Last week we noted that “hypersonic aircraft and missiles are being developed and tested by the United States, Russia, and China at an accelerating pace.” The race for hypersonic technologies has flourished among global superpowers, who realize that the first to possess these technologies will revolutionize their civilian and military programs.
Curiously, Lockheed Martin’s mysterious Skunk Works team might have just spilled the beans about a completed hypersonic aircraft ready to upgrade the long-retired Mach 3 SR-71 dubbed the “Son of Blackbird.”
Jack O’Banion, Vice President of Strategy and Customer Requirements, Advanced Development Programs for Lockheed Martin, spoke at an aerospace conference last week, where he suggested that the hypersonic SR-72 aircraft might already exist.
While speaking at the American Institute of Aeronautics and Astronautics SciTech Forum, he presented a slide of a digital prototype of the hypersonic aircraft and stated, “ without the digital transformation” from new computing capabilities, the hypersonic aircraft could not have been developed.
“Without the digital transformation the aircraft you see there could not have been made,” O’Banion said, standing on stage. “In fact, five years ago, it could not have been made.”
O’Banion harped on the fact that computer processing power and new computer-aided design software contributed to the new radical design of the scramjet engine.
“We couldn’t have made the engine itself—it would have melted down into slag if we had tried to produce it five years ago,” O’Banion said.
“But now we can digitally print that engine with an incredibly sophisticated cooling system integral into the material of the engine itself, and have that engine survive for multiple firings for routine operation.” The aircraft is also agile at hypersonic speeds, with reliable engine starts, he said.
In the early 2000s, he added, developers “could not have even built it even if we conceived of it.”
Jack O'Bannion, VP of Strategy at Skunk Works, is speaking today at SciTech conference. He showed a slide of the SR-72 and said: "Without digital transformation that aircraft you see there could not have been made." Soooo ... does that mean that aircraft was made? pic.twitter.com/dD7ovOG0rg— Stephen Trimble (@FG_STrim) January 8, 2018
Last week, Google Earth found a mysterious “hypersonic aircraft” in the swamps of Florida hiding at a secret airbase, which looks similar to the SR-72. Conveniently, Pratt & Whitney and Sikorsky Aircraft Corporation are located just a stone’s throw away from the hidden airbase housing the mysterious aircraft. Interesting to note, Pratt & Whitney manufactures the scramjet engine for the X-51A WaveRider hypersonic vehicle.
Since the mysterious Skunk Works team resides in Palmdale, California, it is unlikely the hypersonic aircraft in Florida is the SR-72, but more related to the family of Falcon-Hypersonics.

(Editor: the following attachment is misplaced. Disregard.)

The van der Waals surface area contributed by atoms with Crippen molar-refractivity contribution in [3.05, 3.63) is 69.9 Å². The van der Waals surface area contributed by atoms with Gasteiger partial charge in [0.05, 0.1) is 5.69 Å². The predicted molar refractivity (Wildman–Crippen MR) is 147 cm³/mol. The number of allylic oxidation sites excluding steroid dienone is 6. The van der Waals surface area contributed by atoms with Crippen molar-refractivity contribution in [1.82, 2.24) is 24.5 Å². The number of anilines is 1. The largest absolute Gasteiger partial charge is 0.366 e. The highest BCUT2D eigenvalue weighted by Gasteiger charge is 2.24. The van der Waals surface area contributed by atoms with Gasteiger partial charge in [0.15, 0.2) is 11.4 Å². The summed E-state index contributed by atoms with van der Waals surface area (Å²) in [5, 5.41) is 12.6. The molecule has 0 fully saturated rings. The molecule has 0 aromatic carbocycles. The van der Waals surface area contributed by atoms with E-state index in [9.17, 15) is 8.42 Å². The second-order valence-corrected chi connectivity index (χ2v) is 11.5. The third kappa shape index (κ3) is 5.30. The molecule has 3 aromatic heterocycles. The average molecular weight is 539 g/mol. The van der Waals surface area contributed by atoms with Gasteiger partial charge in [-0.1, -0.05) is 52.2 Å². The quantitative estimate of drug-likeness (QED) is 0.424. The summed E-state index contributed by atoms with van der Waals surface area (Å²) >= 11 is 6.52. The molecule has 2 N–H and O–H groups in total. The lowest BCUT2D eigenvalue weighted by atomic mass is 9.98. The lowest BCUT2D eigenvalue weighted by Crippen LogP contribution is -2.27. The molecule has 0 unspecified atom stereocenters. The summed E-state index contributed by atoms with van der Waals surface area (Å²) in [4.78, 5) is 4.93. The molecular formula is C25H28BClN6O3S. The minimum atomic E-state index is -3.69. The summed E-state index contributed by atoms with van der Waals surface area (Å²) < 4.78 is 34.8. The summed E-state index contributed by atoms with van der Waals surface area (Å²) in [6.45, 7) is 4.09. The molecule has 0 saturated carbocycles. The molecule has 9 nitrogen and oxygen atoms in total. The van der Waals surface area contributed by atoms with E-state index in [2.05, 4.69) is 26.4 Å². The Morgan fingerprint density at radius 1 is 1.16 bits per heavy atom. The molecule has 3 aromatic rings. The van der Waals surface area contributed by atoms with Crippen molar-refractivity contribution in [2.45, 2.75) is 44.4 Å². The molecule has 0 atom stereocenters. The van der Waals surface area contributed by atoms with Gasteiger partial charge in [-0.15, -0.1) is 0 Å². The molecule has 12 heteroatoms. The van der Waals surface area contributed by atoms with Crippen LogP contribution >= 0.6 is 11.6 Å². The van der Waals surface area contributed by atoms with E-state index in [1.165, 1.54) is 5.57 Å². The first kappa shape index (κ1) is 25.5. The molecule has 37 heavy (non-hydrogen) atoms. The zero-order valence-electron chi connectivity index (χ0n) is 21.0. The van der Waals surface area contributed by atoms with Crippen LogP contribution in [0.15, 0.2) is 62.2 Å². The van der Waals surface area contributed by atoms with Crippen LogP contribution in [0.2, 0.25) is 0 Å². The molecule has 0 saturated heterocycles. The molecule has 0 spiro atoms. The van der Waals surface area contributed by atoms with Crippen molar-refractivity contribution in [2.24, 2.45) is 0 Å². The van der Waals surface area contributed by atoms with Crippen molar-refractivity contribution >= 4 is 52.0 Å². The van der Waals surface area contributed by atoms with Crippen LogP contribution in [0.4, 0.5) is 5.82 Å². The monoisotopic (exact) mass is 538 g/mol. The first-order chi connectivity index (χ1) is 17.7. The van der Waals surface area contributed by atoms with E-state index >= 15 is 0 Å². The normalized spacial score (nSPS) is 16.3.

According to Bloomberg, executives at Skunk Works could not provide further knowledge that “Lockheed Martin is preparing to turn over to the Pentagon a top-secret hypersonic aircraft, nor does it reveal how far the project may have progressed.” It is still a mystery if the aircraft would even be manned or unnamed.
Further, Lockheed failed to confirm any of O’Banion’s comments. The aerospace defense contractor “continues to advance and test technologies which will benefit hypersonic flight,” spokeswoman Melissa Dalton said in an email.
“A Reusable Hypersonic System (RHS) is a far term solution that will be made possible by the path-finding work we are doing today,” she added.
This is not that first time the media has focused on Lockheed’s hypersonic program.
Rob Weiss, Lockheed Martin’s executive vice president and general manager for Advanced Development Programs, previously told Aviation Week.
We’ve been saying hypersonics is two years away for the last 20 years, but all I can say is the technology is mature and we, along with DARPA and the services, are working hard to get that capability into the hands of our warfighters as soon as possible… I can’t give you any timelines or any specifics on the capabilities. It is all very sensitive. Some of our adversaries are moving along these lines pretty quickly and it is important we stay quiet about what is going on. We can acknowledge the general capability that’s out there, but any program specifics are off limits.”
Simply, Weiss alludes to the hypersonic technology as “mature,” which may indicate the United States is on the verge of a hypersonic revolution.
Recently, Brad Leland, Lockheed’s program manager for Hypersonics outlines how hypersonic aircraft, coupled with hypersonic missiles could be the winning technique for the United States to stay relevant on the global stage.
“Hypersonic aircraft, coupled with hypersonic missiles, could penetrate denied airspace and strike at nearly any location across a continent in less than an hour… Speed is the next aviation advancement to counter emerging threats in the next several decades. The technology would be a game-changer in theater, similar to how stealth is changing the battlespace today.”
And so the world races towards hypersonic aircraft and weapons before the next global conflict. The good news, for the US, is that Americans via the Lockheed’s hypersonic program appear to have taken a commanding lead. The only question is whether America's superpower opponents, China and Russia, has been successful in secretly developing their own version of this particular "golden grail" for airborne combat.